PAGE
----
clock menu more-arrow no yes mobile

Filed under:

What's Wrong With Carlos Marmol? Cubs Win 4-2, But The Question Stands

We should all be happy this morning, after the Cubs' 4-2 win over the Reds put them in a first-place tie with the Cardinals.


Well, sure, but there are still these nagging questions: "What's wrong with Carlos Marmol? Why can't he throw strikes consistently?"

Marmol, closing last night in place of Kevin Gregg, who has a tired arm and might get today off in addition to his day off on Monday, had an agonizing 36-pitch ninth inning. His boxscore line shows 23 strikes in 36 pitches, but that's a bit misleading. Seven of those "strikes" were foul balls hit by Alex Gonzalez after Marmol had run the count to 0-2; it's difficult to know how many of those balls were actually in the strike zone and how many Gonzalez was swinging at to protect the plate and just get a piece of.

Gonzalez ripped Marmol's 11th pitch to him down the LF line for a RBI double before Marmol got Willy Taveras to hit a ground ball to Derrek Lee to end the game.

So what's the problem? It can't be physical, because there's no trouble with Marmol's velocity; he was flinging fastballs at 96 MPH last night (at least according to the WCIU graphics), but he had no command of many of them. Marmol's out pitch has always been that electric slider; it almost seems as if he doesn't trust the slider as much as he wants to blow people away with the fastball. This happened for several weeks last year, too, but eventually Marmol figured it out and went back to his 2007 level. This year, he hasn't really had command the entire season, walking nearly one an inning and hitting 10 batters. The 10 HBP, incidentally, leads the National League and no pitcher who is a full-time reliever has ever led a league in this category.

Let's hope he figures it out. Soon.

Marmol's shakiness nearly ruined another outstanding outing by Randy Wells, who might have had a shot at his first major league complete game. He threw a few too many pitches in the seventh inning and then with one out in the eighth, Gonzalez hit a home run off Wells. Lou decided to leave him in to see if he could get out of the inning; he got one more out but after another hit, John Grabow came in and finished off the inning.

That gave Wells 102.1 innings pitched in 104 team games, just short of what he'd need to qualify for the league leaders list. With a 2.73 ERA after last night's game, if Wells were on the leaderboard he'd rank sixth in the National League, just behind Wandy Rodriguez and also trailing Chris Carpenter, Tim Lincecum, Matt Cain and Dan Haren -- a very impressive list of pitchers. Presuming he makes his next start five games down the road, that will be the Cubs' 109th team game, so he'd need to throw at least 6.2 innings to make the league leaders. He has thrown that many innings in 10 of his 16 starts, so I'd expect he'll break onto that list with his next outing, and also has to now be among the favorites for the Rookie of the Year award, especially now that Colby Rasmus isn't playing every day.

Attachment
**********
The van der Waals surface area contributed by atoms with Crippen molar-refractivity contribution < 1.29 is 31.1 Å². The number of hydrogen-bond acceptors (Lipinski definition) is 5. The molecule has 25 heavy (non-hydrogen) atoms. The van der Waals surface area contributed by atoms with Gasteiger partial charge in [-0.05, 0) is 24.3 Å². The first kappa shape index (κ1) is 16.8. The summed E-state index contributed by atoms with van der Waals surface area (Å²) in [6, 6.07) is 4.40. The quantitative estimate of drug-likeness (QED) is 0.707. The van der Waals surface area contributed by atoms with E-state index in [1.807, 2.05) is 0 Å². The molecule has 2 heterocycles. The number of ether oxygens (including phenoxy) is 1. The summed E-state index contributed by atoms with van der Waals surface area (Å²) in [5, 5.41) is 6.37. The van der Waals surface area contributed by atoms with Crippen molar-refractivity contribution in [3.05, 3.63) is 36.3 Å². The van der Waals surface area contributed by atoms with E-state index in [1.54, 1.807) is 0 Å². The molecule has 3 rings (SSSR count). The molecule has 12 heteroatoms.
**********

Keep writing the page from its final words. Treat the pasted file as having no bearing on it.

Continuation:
Wells didn't pay back Aaron Harang for the three-run homer Harang hit off him at Wrigley Field (although he did get his first ML extra-base hit, a double); he left that revenge to Mike Fontenot, whose three-run shot in the second inning turned out to be enough to win the game. Fontenot also singled. The Cubs could have used some extra runs given Marmol's troubles and not getting more than one run in the eighth inning despite loading the bases with one out is a bit concerning.

Kosuke Fukudome continues to perform well from the leadoff spot -- since he was moved there more or less permanently on July 4, he is hitting .302/.408/.488 in 104 plate appearances, much more in line with what we had hoped for when he signed his four-year contract before the 2008 season. His season line of .271/.388/.443 gives him a .831 OPS -- raise that another 30 or 40 points, entirely doable, and you've got a very productive major league outfielder who also plays plus defense. So Lou -- leave him there. It's working.

Onward. This series is eminently sweepable. Go for it.